Local Government in Liberal Democracies: An Introductory Survey

By J. A. Chandler | Go to book overview

Chapter 1

Introduction

J.A. Chandler

In recent years local government has ceased to be one of the ‘also rans’ of comparative politics, confined to a lecture at the end of a year’s study that could cheerfuly be abandoned by teachers who failed to keep up with their lecture schedule. This change reflects both the concerns of practising politicians and new theoretical developments in the fields of urban political analysis.

In several liberal democracies ideological differences between conservatives and socialists are reflected in struggles between central and local governments. For many years conflict between communist controlled industrial cities and Christian Democrat dominated governments has been an important feature of Italian politics. In Britain new right-wing Governments have been opposed as effectively by radical left-wing city governments as by the national opposition parties. In many countries the growth of interest in local politics reflects a concern and an impatience with policies affecting the quality of life in metropolitan areas. The plight of the inner cities, with attendant problems of urban crime, poverty and industrial decline, has become a major item on the political agendas of Britain and the United States, while modernisation of societies, particularly in the Mediterranean countries, has created pressures leading to restructuring of systems of local government that have remained little changed since the beginning of the nineteenth century.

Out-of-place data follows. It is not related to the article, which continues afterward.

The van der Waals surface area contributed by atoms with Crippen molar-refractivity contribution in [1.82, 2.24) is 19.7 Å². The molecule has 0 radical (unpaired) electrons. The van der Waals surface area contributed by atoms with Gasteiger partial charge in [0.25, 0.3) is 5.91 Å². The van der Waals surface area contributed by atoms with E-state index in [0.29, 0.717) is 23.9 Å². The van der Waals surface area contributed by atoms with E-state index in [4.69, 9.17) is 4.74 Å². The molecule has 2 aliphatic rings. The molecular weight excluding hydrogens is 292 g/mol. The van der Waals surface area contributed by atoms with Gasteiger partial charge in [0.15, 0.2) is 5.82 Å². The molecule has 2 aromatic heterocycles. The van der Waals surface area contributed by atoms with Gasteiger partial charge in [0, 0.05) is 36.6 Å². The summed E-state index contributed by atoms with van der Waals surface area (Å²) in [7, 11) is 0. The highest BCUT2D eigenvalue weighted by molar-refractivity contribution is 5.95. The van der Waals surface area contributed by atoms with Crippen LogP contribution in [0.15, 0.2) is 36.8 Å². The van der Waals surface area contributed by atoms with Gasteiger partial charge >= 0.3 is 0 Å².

In addition to the more obvious political debates concerning local politics, recent research has shown that in some states local politics has considerable importance in shaping the national political system and should not be percieved as simply a subordinate localised interest. In some supposedly highly centralised nations local interests play a major role in national policy making. This is most clearly observed in France, where mayors of larger cities are frequently elected members of the Assembly and Senate and, although holding national office, still retain their local posts in

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Local Government in Liberal Democracies: An Introductory Survey
Table of contents

Table of contents

  • Title Page iii
  • Contents v
  • Figures and Tables vi
  • Preface vii
  • Chapter 1 - Introduction 1
  • Bibliography 6
  • Chapter 2 - England and Wales 7
  • Bibliography 27
  • Chapter 3 - The Republic of Ireland 28
  • Chapter 4 - France 53
  • Chapter 5 - Italy 73
  • Bibliography 98
  • Chapter 6 - Germany 99
  • Bibliography 117
  • Chapter 7 - Sweden 118
  • Chapter 8 - The United States of America 138
  • Bibliography 158
  • Chapter 9 - Canada 159
  • Chapter 10 - Conclusion 188
  • Bibliography 200
  • Index 201
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